By Mick Krever, CNN
Massive protests by Ukrainians against their government – upwards of 300,000 by some estimates – will succeed in forcing political compromise or snap elections, opposition leader and former foreign minister Arseniy Yatsenyuk insisted to CNN’s Christiane Amanpour on Monday.
The opposition’s key demand, Yatsenyuk said, is for the Ukrainian parliament to pass a vote of no confidence in the president, Viktor Yanukovych. He hopes that that would force compromise.
“Otherwise the situation could be not as stable as today,” Yatsenyuk said from Kiev. “And it much depends on this president: Whether is he ready to negotiate and whether is he ready to reach the compromise.”
“The ultimate goal of the opposition is snap presidential and parliamentary elections.”
Yatsenyuk leads the Batkivshchyna Party; former Prime Minister Yulia Tymoshenko, who used to head the party, is currently in jail after being convicted of abuse of authority.
President Yanukovych declined late last month to sign a landmark trade deal with the European Union, many say under intense pressure from Russian President Vladimir Putin.
Protests against the president’s decision have ballooned into the biggest since the Orange Revolution uprising nine years ago.
Those protests were sparked by claims that Yanukovych, who was then prime minister, was trying to steal the 2004 presidential election from his main challenger, Viktor Yushchenko. Yushchenko was eventually declared the winner, but served only one term amid infighting among his coalition partners.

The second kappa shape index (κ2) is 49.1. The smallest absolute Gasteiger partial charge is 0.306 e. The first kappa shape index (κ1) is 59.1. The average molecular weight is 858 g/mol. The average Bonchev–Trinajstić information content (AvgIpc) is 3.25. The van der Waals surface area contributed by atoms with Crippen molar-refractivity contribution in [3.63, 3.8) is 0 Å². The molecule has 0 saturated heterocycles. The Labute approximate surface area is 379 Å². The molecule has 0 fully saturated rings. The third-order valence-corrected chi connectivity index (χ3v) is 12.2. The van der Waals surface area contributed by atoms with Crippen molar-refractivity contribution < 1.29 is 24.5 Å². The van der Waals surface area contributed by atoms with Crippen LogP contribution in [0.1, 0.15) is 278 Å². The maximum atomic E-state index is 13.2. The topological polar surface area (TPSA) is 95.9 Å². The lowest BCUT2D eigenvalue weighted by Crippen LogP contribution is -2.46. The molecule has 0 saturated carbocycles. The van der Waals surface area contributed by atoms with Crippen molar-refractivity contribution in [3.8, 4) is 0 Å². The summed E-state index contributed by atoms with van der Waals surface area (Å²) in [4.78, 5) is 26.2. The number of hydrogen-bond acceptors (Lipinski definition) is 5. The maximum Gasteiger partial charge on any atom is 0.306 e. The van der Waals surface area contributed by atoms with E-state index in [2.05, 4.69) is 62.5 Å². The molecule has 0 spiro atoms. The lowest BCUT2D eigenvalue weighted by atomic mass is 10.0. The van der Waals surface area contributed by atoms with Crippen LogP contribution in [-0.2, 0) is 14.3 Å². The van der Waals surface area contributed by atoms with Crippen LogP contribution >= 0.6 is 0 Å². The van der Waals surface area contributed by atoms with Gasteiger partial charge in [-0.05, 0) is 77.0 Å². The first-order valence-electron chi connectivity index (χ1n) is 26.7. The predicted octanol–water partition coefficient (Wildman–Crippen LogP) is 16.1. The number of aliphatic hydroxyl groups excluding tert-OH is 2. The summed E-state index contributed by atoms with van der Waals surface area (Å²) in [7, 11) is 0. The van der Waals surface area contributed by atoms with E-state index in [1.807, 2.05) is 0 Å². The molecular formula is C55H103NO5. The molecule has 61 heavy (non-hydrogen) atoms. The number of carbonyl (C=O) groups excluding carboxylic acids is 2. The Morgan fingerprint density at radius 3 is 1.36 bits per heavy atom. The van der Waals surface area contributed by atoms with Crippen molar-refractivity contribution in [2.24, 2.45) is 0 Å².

Amanpour asked Yatsenyuk if the massive protests now taking place would be an “Orange Revolution Two.”
“It’s like a legacy of the Orange Revolution,” he said. “Due to the Orange Revolution, people have the spirit of freedom in my country.”
The European Union, Yatsenyuk said, was “very clear” that signing a trade deal would not be an auction.
“You can’t sell the country to the European Union or to Russia,” he said. “This is the way how to reform the country.”
President Yanukovych, he said, “has nothing to do with the European values.”
Ukraine’s leaders need to deliver changes, he said, something the “corrupted government” and “corrupted president” have not done.
“People still believe in their future – in their European future.”
“I believe that we will definitely reach our target: A prosperous and pro-European country.”
“And it’s not an easy job. I want to be absolutely frank. It’s not an easy job to topple the government, to change the president, to sign an association agreement. But this is our agenda.”